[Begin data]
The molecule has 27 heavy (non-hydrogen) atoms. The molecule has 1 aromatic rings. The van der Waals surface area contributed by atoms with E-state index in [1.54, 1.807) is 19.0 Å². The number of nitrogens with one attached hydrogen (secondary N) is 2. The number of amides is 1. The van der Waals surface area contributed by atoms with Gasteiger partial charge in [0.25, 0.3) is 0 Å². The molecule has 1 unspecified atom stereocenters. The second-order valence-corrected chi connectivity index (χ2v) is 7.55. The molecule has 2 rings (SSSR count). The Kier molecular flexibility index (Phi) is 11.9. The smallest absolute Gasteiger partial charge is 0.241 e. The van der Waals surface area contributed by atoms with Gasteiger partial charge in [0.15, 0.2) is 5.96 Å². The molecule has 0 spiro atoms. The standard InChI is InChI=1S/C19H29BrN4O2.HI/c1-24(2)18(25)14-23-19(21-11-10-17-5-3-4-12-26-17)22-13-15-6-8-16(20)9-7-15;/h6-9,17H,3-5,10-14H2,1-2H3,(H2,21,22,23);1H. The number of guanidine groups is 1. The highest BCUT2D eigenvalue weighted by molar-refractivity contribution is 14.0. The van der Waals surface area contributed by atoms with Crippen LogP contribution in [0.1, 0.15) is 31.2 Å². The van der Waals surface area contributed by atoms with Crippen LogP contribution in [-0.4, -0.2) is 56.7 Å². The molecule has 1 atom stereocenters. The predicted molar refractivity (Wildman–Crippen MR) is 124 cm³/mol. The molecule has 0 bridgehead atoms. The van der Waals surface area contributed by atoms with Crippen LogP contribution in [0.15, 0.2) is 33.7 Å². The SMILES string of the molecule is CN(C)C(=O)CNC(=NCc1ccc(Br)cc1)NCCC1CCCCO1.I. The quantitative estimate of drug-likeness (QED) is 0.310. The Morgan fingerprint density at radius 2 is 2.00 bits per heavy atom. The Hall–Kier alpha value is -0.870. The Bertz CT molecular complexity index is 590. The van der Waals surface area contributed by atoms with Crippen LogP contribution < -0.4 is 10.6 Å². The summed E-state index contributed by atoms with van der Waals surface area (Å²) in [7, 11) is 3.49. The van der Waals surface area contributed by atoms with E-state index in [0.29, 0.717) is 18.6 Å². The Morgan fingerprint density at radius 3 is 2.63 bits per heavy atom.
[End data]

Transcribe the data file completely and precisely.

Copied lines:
The molecule has 27 heavy (non-hydrogen) atoms. The molecule has 1 aromatic rings. The van der Waals surface area contributed by atoms with E-state index in [1.54, 1.807) is 19.0 Å². The number of nitrogens with one attached hydrogen (secondary N) is 2. The number of amides is 1. The van der Waals surface area contributed by atoms with Gasteiger partial charge in [0.25, 0.3) is 0 Å². The molecule has 1 unspecified atom stereocenters. The second-order valence-corrected chi connectivity index (χ2v) is 7.55. The molecule has 2 rings (SSSR count). The Kier molecular flexibility index (Phi) is 11.9. The smallest absolute Gasteiger partial charge is 0.241 e. The van der Waals surface area contributed by atoms with Gasteiger partial charge in [0.15, 0.2) is 5.96 Å². The molecule has 0 spiro atoms. The standard InChI is InChI=1S/C19H29BrN4O2.HI/c1-24(2)18(25)14-23-19(21-11-10-17-5-3-4-12-26-17)22-13-15-6-8-16(20)9-7-15;/h6-9,17H,3-5,10-14H2,1-2H3,(H2,21,22,23);1H. The number of guanidine groups is 1. The highest BCUT2D eigenvalue weighted by molar-refractivity contribution is 14.0. The van der Waals surface area contributed by atoms with Crippen LogP contribution in [0.1, 0.15) is 31.2 Å². The van der Waals surface area contributed by atoms with Crippen LogP contribution in [-0.4, -0.2) is 56.7 Å². The molecule has 1 atom stereocenters. The predicted molar refractivity (Wildman–Crippen MR) is 124 cm³/mol. The molecule has 0 bridgehead atoms. The van der Waals surface area contributed by atoms with Crippen LogP contribution in [0.15, 0.2) is 33.7 Å². The SMILES string of the molecule is CN(C)C(=O)CNC(=NCc1ccc(Br)cc1)NCCC1CCCCO1.I. The quantitative estimate of drug-likeness (QED) is 0.310. The Morgan fingerprint density at radius 2 is 2.00 bits per heavy atom. The Hall–Kier alpha value is -0.870. The Bertz CT molecular complexity index is 590. The van der Waals surface area contributed by atoms with Crippen LogP contribution < -0.4 is 10.6 Å². The summed E-state index contributed by atoms with van der Waals surface area (Å²) in [7, 11) is 3.49. The van der Waals surface area contributed by atoms with E-state index in [0.29, 0.717) is 18.6 Å². The Morgan fingerprint density at radius 3 is 2.63 bits per heavy atom.